'Blatant disregard' over records leads to disqualification

An operator given “numerous chances to demonstrate that he can be compliant” has been disqualified after failing to provide the DVSA with maintenance and drivers’ hours records.

Vincent Larkin was disqualified for two years and his licence in the trading name of Olympic Scaffolding was revoked following an Eastbourne public inquiry (PI) before deputy TC John Baker.

In 2018, the DVSA requested records from Larkin so it could carry out an assessment of compliance. Some documents were sent but a large number were not and, along with a new application for a company called On Point Construction that was using the same address, the operator was called to the PI.

On Point Construction director Sohayla Imanpour told the PI that her business had been running smaller vehicles but she was now applying for an operator’s licence with Larkin as joint director in order to share the workload.

However, DTC Baker ruled action needed to be taken in light of the “very poor previous history and the blatant disregard of the valid request made by the DVSA officers.”

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Six year ban for waste boss

A waste boss has been banned for six years after he breached environmental legislation at a site in Swindon. Averies Recycling was found to have held excess amounts of waste at the Marshgate site, which suffered a fire in 2014.

Director Lee Averies also did not dispute that his misconduct caused another company Swindon Skips, which he was also a director of, to also breach environmental legislation.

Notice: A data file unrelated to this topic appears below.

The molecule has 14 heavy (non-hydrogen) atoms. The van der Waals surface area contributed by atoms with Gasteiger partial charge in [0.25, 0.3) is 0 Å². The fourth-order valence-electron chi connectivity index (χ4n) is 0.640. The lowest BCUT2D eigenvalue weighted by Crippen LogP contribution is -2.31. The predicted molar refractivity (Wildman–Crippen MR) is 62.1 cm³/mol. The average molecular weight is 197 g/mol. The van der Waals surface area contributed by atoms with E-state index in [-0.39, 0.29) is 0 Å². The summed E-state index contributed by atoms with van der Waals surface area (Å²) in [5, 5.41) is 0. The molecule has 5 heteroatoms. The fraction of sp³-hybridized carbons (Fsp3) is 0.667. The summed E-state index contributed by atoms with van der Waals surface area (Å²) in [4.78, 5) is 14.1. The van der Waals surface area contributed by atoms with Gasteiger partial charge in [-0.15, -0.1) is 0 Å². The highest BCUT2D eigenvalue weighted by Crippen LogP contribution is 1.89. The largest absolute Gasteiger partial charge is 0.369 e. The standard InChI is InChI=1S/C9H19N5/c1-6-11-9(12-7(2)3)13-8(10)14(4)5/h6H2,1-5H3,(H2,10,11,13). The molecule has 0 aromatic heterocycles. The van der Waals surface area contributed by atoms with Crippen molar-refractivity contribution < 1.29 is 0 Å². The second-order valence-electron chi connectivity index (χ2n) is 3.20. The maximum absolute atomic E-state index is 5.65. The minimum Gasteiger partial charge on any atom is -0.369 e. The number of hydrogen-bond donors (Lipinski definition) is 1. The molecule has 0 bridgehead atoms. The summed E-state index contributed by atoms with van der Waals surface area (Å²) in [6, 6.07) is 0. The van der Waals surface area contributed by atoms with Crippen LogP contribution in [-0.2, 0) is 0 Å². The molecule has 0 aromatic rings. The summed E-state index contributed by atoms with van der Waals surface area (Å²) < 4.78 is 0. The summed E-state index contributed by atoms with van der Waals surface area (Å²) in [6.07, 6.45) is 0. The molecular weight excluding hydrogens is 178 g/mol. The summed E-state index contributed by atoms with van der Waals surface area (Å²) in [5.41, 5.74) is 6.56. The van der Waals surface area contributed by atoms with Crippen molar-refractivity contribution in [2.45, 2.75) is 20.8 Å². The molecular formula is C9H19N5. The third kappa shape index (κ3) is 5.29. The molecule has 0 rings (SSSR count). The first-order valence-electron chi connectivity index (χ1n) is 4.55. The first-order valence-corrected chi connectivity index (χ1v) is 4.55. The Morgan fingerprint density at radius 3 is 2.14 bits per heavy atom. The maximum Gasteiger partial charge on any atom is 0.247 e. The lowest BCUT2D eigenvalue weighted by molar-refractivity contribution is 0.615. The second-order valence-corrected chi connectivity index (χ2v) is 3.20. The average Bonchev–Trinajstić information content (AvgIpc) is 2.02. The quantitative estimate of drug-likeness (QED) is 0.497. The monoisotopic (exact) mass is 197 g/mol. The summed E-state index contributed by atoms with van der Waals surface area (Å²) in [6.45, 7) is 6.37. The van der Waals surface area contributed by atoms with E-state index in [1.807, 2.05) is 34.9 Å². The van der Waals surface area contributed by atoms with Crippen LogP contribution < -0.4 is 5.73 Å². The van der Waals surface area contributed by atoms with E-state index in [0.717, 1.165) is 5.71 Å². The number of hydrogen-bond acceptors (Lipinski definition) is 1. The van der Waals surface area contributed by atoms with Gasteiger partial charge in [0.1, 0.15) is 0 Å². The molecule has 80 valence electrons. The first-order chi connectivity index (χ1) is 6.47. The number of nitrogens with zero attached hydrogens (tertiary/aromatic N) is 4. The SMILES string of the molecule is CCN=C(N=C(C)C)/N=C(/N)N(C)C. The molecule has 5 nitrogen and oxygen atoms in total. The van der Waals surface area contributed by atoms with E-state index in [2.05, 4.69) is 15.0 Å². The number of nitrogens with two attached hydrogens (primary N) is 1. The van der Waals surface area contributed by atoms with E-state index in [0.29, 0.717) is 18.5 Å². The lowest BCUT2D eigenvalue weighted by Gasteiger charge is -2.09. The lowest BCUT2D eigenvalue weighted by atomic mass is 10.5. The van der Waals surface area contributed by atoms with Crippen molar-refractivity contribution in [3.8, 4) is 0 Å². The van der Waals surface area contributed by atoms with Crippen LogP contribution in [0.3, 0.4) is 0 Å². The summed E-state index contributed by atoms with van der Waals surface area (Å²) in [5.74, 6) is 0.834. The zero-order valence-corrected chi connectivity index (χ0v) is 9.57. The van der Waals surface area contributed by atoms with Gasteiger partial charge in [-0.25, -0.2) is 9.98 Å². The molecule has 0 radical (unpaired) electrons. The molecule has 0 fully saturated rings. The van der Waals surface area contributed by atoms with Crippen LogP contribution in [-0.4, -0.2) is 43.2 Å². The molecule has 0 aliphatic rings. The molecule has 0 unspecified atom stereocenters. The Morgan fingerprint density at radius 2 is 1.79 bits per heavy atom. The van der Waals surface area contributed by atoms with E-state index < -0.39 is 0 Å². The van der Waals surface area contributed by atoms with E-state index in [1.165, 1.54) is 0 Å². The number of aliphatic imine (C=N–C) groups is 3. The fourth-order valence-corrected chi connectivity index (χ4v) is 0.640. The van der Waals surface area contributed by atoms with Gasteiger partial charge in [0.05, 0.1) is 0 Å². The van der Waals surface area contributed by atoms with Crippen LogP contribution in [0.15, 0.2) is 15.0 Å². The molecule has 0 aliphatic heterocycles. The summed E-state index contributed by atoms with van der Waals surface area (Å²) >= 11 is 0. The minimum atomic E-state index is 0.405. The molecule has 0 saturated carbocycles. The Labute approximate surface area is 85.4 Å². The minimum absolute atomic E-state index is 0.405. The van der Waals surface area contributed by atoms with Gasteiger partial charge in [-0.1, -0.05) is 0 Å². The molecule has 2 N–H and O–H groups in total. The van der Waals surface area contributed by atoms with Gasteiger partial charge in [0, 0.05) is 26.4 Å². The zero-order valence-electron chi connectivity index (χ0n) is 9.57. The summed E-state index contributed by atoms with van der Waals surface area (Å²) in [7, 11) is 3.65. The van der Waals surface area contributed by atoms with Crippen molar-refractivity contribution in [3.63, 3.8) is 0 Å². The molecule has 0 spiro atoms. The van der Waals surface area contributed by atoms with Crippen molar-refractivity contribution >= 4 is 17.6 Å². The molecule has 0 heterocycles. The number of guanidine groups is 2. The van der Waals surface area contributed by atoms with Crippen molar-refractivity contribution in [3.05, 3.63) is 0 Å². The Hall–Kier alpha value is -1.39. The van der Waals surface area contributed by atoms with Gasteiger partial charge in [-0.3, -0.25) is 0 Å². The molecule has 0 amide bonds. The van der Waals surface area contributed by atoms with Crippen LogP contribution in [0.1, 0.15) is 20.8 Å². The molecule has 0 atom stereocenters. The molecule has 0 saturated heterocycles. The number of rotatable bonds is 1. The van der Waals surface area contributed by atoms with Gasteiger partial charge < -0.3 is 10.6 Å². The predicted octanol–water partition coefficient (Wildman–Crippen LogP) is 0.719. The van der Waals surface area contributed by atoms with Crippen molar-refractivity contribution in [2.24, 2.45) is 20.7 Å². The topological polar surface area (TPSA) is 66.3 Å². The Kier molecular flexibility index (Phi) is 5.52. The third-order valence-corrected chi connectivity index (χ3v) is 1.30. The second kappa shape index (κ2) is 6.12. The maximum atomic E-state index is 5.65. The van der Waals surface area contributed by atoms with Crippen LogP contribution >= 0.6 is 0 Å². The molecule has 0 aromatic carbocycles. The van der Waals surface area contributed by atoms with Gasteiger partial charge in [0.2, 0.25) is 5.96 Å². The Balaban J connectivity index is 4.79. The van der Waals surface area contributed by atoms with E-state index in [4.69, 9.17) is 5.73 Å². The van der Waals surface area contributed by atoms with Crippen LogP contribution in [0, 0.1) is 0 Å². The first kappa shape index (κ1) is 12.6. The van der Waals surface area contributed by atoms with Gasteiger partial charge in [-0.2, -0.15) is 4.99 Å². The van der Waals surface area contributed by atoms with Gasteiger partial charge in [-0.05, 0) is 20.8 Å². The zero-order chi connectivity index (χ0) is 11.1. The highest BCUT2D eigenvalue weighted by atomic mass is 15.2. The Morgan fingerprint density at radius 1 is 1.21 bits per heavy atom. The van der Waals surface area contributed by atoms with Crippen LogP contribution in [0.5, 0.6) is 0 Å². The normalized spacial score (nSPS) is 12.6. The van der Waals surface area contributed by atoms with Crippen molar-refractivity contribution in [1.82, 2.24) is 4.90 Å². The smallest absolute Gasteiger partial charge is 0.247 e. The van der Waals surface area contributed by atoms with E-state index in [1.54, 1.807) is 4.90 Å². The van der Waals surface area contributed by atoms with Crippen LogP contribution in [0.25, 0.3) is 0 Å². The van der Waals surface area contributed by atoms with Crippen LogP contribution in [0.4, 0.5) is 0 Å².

The Environment Agency found that Swindon Skips, which also had a fire on its Brindley Close site in 2013, had inadequate security; stored waste where it was not permitted; and failed to implement adequate fire breaks.

This misconduct resulted in the Environment Agency suspending Swindon Skips’ environmental permit and then, following the company’s subsequent liquidation, Swindon Borough Council became liable for cleaning the site.

Last month, Swindon Crown Court ordered Averies to pay £200,000 from money he benefitted from the crime.

The judge awarded costs to the Environment Agency of £15,000 against Averies, who is already serving a five-year ban from the waste industry.

Chief investigator for the Insolvency Service David Brooks said: “Managing waste sites is a significant undertaking considering the amount of regulations you need to uphold to mitigate the impact on both the environment and local residents too.

“Six years is a substantial ban recognising that Lee Averies not only caused significant disruption to the surrounding area during the 57-day fire on the Marshgate site but his actions also caused the local authority and Environment Agency to incur hundreds and thousands pounds worth of costs, which are ultimately picked up by local residents and tax payers.”

Environment Agency environment manager Colin Chiverton said: “The Environment Agency provided evidence to support Averies’ ban from holding a senior position within companies, which sits alongside Averies’ current five-year ban from the waste industry.”

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